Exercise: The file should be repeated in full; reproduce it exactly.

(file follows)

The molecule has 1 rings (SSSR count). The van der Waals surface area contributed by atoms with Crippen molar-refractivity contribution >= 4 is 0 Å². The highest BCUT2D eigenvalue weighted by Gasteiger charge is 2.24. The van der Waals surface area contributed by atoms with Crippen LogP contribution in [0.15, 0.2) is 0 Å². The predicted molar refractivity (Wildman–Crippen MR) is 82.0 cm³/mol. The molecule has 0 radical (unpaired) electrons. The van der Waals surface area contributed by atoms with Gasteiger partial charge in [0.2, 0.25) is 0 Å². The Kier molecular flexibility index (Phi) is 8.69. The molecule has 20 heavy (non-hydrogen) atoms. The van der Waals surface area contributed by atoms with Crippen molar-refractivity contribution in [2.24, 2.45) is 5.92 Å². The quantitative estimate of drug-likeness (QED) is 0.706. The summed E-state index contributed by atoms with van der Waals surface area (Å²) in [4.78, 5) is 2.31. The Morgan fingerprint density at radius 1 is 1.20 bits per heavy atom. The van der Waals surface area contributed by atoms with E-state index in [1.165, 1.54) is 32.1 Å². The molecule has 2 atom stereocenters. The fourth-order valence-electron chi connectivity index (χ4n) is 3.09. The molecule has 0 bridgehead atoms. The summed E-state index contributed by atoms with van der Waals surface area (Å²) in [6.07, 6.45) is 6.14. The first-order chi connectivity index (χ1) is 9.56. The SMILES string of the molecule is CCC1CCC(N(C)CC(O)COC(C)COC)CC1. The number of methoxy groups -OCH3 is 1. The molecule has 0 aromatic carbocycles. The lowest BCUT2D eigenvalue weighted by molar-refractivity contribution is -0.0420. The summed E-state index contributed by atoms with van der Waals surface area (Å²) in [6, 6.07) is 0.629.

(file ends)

The molecule has 1 rings (SSSR count). The van der Waals surface area contributed by atoms with Crippen molar-refractivity contribution >= 4 is 0 Å². The highest BCUT2D eigenvalue weighted by Gasteiger charge is 2.24. The van der Waals surface area contributed by atoms with Crippen LogP contribution in [0.15, 0.2) is 0 Å². The predicted molar refractivity (Wildman–Crippen MR) is 82.0 cm³/mol. The molecule has 0 radical (unpaired) electrons. The van der Waals surface area contributed by atoms with Gasteiger partial charge in [0.2, 0.25) is 0 Å². The Kier molecular flexibility index (Phi) is 8.69. The molecule has 20 heavy (non-hydrogen) atoms. The van der Waals surface area contributed by atoms with Crippen molar-refractivity contribution in [2.24, 2.45) is 5.92 Å². The quantitative estimate of drug-likeness (QED) is 0.706. The summed E-state index contributed by atoms with van der Waals surface area (Å²) in [4.78, 5) is 2.31. The Morgan fingerprint density at radius 1 is 1.20 bits per heavy atom. The van der Waals surface area contributed by atoms with E-state index in [1.165, 1.54) is 32.1 Å². The molecule has 2 atom stereocenters. The fourth-order valence-electron chi connectivity index (χ4n) is 3.09. The molecule has 0 bridgehead atoms. The summed E-state index contributed by atoms with van der Waals surface area (Å²) in [6.07, 6.45) is 6.14. The first-order chi connectivity index (χ1) is 9.56. The SMILES string of the molecule is CCC1CCC(N(C)CC(O)COC(C)COC)CC1. The number of methoxy groups -OCH3 is 1. The molecule has 0 aromatic carbocycles. The lowest BCUT2D eigenvalue weighted by molar-refractivity contribution is -0.0420. The summed E-state index contributed by atoms with van der Waals surface area (Å²) in [6, 6.07) is 0.629.